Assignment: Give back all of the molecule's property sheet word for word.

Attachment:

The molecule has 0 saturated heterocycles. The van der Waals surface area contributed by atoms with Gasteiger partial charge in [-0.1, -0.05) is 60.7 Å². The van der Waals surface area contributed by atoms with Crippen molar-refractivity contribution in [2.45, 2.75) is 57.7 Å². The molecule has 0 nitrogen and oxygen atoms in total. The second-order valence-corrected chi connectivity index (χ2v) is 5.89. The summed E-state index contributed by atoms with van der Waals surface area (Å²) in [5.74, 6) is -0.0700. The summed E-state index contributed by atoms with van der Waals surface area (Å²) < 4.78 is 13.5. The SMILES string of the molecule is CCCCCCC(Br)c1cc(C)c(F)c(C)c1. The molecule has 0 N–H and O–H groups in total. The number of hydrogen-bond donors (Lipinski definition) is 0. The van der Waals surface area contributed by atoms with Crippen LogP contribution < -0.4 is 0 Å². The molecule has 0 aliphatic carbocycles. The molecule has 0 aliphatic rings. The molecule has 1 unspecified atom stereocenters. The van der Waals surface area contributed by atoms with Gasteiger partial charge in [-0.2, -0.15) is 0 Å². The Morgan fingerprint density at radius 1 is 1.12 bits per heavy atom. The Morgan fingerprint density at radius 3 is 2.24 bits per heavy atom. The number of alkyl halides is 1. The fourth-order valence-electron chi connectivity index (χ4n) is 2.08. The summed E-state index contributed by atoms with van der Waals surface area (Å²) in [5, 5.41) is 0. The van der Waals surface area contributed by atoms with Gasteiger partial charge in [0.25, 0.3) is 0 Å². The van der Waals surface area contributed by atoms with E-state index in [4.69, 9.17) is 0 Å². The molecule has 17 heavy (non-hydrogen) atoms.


The molecule has 0 saturated heterocycles. The van der Waals surface area contributed by atoms with Gasteiger partial charge in [-0.1, -0.05) is 60.7 Å². The van der Waals surface area contributed by atoms with Crippen molar-refractivity contribution in [2.45, 2.75) is 57.7 Å². The molecule has 0 nitrogen and oxygen atoms in total. The second-order valence-corrected chi connectivity index (χ2v) is 5.89. The summed E-state index contributed by atoms with van der Waals surface area (Å²) in [5.74, 6) is -0.0700. The summed E-state index contributed by atoms with van der Waals surface area (Å²) < 4.78 is 13.5. The SMILES string of the molecule is CCCCCCC(Br)c1cc(C)c(F)c(C)c1. The molecule has 0 N–H and O–H groups in total. The number of hydrogen-bond donors (Lipinski definition) is 0. The van der Waals surface area contributed by atoms with Crippen LogP contribution < -0.4 is 0 Å². The molecule has 0 aliphatic carbocycles. The molecule has 0 aliphatic rings. The molecule has 1 unspecified atom stereocenters. The van der Waals surface area contributed by atoms with Gasteiger partial charge in [-0.2, -0.15) is 0 Å². The Morgan fingerprint density at radius 1 is 1.12 bits per heavy atom. The Morgan fingerprint density at radius 3 is 2.24 bits per heavy atom. The number of alkyl halides is 1. The fourth-order valence-electron chi connectivity index (χ4n) is 2.08. The summed E-state index contributed by atoms with van der Waals surface area (Å²) in [5, 5.41) is 0. The van der Waals surface area contributed by atoms with Gasteiger partial charge in [0.25, 0.3) is 0 Å². The van der Waals surface area contributed by atoms with E-state index in [4.69, 9.17) is 0 Å². The molecule has 17 heavy (non-hydrogen) atoms.